Working in the Heat – Safely

Jennifer Moffitt

Jennifer Moffitt

With the weather in the last weeks, this topic sure hits home. – Jennifer Moffitt

Working in Hot Conditions, Indoors or Outdoors, Creates Health Risks

  • Heat cramps occur when the body loses too much salt from heavy exertion in heat.
  • Heat exhaustion occurs when the body can’t replace fluids and/or salt lost in sweating.
  • Perspiration in heat is important, because it cools the body as it evaporates.
  • Heat stroke occurs when the body no longer sweats and holds so much heat that body temperature reaches dangerous levels. Heat stroke is a medical emergency and can lead to delirium, convulsions, unconsciousness, or even death.

Factors that can increase the risk of these types of heat stress include:

  • Physical exertion
  • Being unaccustomed to working in heat
  • Wearing protective clothing that traps body heat
  • Age Older people may have less body water and lower sweat gland efficiency.)
  • Being overweight, which makes you use more energy to perform tasks
  • Medications that can interfere with normal body reactions to heat

Take Precautions to Avoid Heat Stress When Working in Hot Conditions

For work outdoors in the heat or indoors in laundries, foundries, or other hot areas:

  • Gradually adjust to heat when new to a job or after a two-week or longer absence.
  • Take about five days to gradually build up time spent working in heat.
  • Use general ventilation, cooling fans, and evaporative cooling whenever possible.
  • Shield furnaces and other heat producing equipment.
  • Check for and eliminate any steam leaks.
  • Plan the most strenuous work for the coolest parts of the day.
  • Wear loose, lightweight clothes. Wear a hat and use sunscreen to work outdoors.
  • Drink water steadily before and during work in the heat.
  • Drink about 16 ounces before starting, and 5 to 7 ounces every 15 or 20 minutes during hot work.
  • Eat well-balanced meals, avoiding heavy or hot food, alcohol and caffeine.
  • Take salt tablets to replace what’s lost in perspiration, if approved by a doctor.
  • Work at a steady pace, minimizing overexertion.
  • Take regular breaks in a cool, well-ventilated area.
  • Know your own limits and ability to work safely in heat.
  • Take fast action for symptoms of heat cramps, exhaustion, or heat stroke.

Be Alert to Heat Stress Symptoms

Heat exhaustion symptoms include:

  • Weakness, dizziness, sometimes nausea
  • Pale or flushed appearance
  • Sweating, moist and clammy skin

Heat stroke symptoms include:

  • Dry, hot reddish skin, and lack of sweating
  • High body temperature and strong, rapid pulse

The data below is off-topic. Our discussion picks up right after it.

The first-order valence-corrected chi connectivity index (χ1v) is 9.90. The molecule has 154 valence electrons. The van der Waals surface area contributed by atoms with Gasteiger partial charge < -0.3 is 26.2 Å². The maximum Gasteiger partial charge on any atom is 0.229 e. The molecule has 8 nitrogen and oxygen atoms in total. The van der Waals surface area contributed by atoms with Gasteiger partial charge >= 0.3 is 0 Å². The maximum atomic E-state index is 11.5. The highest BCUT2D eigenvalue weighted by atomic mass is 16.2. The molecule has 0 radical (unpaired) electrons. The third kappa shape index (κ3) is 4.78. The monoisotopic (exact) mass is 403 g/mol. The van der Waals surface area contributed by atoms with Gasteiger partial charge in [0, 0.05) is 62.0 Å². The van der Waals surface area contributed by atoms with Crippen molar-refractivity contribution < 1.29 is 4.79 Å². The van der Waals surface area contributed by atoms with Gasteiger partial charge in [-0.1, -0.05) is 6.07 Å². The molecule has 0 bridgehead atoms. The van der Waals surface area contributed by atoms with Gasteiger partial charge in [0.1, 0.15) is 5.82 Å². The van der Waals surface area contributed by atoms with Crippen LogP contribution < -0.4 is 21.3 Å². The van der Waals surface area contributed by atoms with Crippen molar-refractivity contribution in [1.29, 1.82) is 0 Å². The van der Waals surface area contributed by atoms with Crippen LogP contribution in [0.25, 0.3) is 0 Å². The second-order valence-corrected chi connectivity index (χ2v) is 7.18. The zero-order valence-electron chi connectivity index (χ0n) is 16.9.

• Chills
  • Confusion

Respond Quickly and Correctly to Heat Stress Symptoms

Heat stroke is a medical emergency that can be fatal. Act immediately.

  • Move a victim immediately to a cool place and call for medical help.
  • Cool the person down as much as possible while waiting for medical help.
  • Use a hose or soak clothes with water and fan the body.
  • Monitor breathing. Don’t give fluids if the person is unconscious.

Heat exhaustion requires fast response to prevent worse problems.

  • Move to a cool place immediately.
  • Loosen clothing and place cool wet compresses on the skin.
  • Drink water or an electrolyte beverage slowly.
  • Elevate feet 8 to 12 inches.

If you experience heat cramps:

  • Drink water.

Conclusion: Pay Attention to Your Body When You Work in the Heat

Work at a slow, steady pace and drink plenty of water. Remember that heat stroke can be deadly and that symptoms demand immediate action.

Avoid Illness When You Work in the Heat

Take Precautions to Avoid Heat Stress

  • Gradually build up hours spent working in heat.
  • Wear light, loose clothing.
  • Wear a hat outdoors.
  • Drink water steadily before and during working in heat.
  • Avoid hot foods and drinks that contain alcohol or caffeine.
  • Don’t overexert yourself; work at a steady pace.
  • Take regular breaks in cool places.

Take Action to Respond to Heat Stress Heat cramps:

  • Drink water

Heat exhaustion (weakness; dizziness; sweating; moist, pale, or flushed skin):

  • Move to a cool place.
  • Loosen clothes and apply cool compresses.
  • Drink water slowly.
  • Elevate feet 8-12 inches.

Heat stroke (lack of sweating; high body temperature; dry and hot skin; chills; strong rapid pulse; confusion):

  • Treat as a medical emergency.
  • Call for a doctor immediately.
  • Move to cool area immediately.
  • Use cool water to soak person’s clothes and body.
  • Fan the body.
  • Don’t give fluids if victim is unconscious.
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